- That for NFSv3 only the loose coupling model is supported.
- That the second paragraph describes the tight coupling model for NFSv4.0. I had originally thought it described it described the loose coupling model , but from section 5.1 concluded that it described the tight coupling model and that the loose coupling model for v4.0 was also supported.
- That the third and fourth paragraphs describe the loose and tight coupling models respectively for v4.1
Suggest replacing the first paragraph by:
Locking-related operations are always sent by the clients to the metadata server. These operations include:
operations relating to opens such as OPEN, OPEN_DOWNGRADE, and CLOSE.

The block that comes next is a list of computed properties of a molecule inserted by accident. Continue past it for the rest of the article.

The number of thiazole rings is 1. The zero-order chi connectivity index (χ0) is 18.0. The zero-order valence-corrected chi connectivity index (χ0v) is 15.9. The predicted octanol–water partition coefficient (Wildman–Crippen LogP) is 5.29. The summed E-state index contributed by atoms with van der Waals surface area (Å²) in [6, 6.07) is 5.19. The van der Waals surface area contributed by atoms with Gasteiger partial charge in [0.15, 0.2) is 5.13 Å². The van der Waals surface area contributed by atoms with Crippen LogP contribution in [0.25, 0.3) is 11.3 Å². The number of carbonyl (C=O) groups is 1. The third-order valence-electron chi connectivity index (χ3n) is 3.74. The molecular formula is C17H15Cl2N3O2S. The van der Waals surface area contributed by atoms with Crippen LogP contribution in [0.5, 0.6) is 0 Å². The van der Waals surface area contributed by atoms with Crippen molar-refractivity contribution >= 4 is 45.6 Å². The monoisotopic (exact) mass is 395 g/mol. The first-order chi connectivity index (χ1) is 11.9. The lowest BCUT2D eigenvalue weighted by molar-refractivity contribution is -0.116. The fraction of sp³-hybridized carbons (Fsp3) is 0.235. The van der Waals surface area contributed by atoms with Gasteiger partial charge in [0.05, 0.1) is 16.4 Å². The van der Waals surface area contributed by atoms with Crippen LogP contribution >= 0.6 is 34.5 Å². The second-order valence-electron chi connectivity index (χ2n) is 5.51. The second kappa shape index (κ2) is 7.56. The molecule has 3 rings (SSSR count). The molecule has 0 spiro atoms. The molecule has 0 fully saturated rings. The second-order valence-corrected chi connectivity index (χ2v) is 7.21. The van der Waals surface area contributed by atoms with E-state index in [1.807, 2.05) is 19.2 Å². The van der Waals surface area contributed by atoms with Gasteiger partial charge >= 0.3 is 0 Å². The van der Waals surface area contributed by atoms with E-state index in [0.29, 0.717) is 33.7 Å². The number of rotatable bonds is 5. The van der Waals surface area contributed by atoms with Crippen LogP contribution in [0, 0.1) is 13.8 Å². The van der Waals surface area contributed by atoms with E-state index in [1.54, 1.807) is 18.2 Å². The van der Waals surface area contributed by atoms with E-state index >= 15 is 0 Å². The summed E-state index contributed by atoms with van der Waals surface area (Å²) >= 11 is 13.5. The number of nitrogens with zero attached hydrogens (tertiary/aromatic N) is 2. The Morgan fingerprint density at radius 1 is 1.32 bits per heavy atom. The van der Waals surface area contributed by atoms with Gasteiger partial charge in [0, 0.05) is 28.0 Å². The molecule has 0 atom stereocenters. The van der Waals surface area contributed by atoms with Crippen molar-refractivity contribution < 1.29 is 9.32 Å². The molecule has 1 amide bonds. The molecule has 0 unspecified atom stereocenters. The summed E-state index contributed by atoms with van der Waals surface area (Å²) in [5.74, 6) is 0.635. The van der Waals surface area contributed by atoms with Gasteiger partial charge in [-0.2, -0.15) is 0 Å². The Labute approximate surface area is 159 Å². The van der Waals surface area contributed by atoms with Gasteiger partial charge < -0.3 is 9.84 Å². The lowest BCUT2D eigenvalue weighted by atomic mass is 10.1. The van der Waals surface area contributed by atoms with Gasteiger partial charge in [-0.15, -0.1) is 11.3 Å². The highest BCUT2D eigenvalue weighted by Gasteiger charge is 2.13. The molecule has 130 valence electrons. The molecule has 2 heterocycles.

operations relating to byte-range locks such as LOCK, LOCKU, and LOCKT
operations relating to delegation management, such as DELEGRETURN.
miscellaneous operations relating to stateid management such as TEST_STATEID and FREE_STATEID.
In the second paragraph, suggest replacing "NFSv4' by 'NFSv4.0".
In the second paragraph, it says "in response to the state-changing operation" which isn't altogether consistent with the first paragraph lead-in. In particular it isn't clear:
- How byte-range locks are dealt with. I presume mandatory byte-range locks are not supported but if so, the text should say that.
- How changing open state (e.g open upgrades and downgrades) are dealt with if a GETLAYOUT does not occur at the right time to propagate the new stateid to the client.
With regard to the fourth paragraph, it says that "NFSv4.1 clustered storage devices ... use a back-end control protocol as described in [RFC5661]". U
nfortunately it isn't really described in RFC5661, How about the
following as a replacement for this paragraph: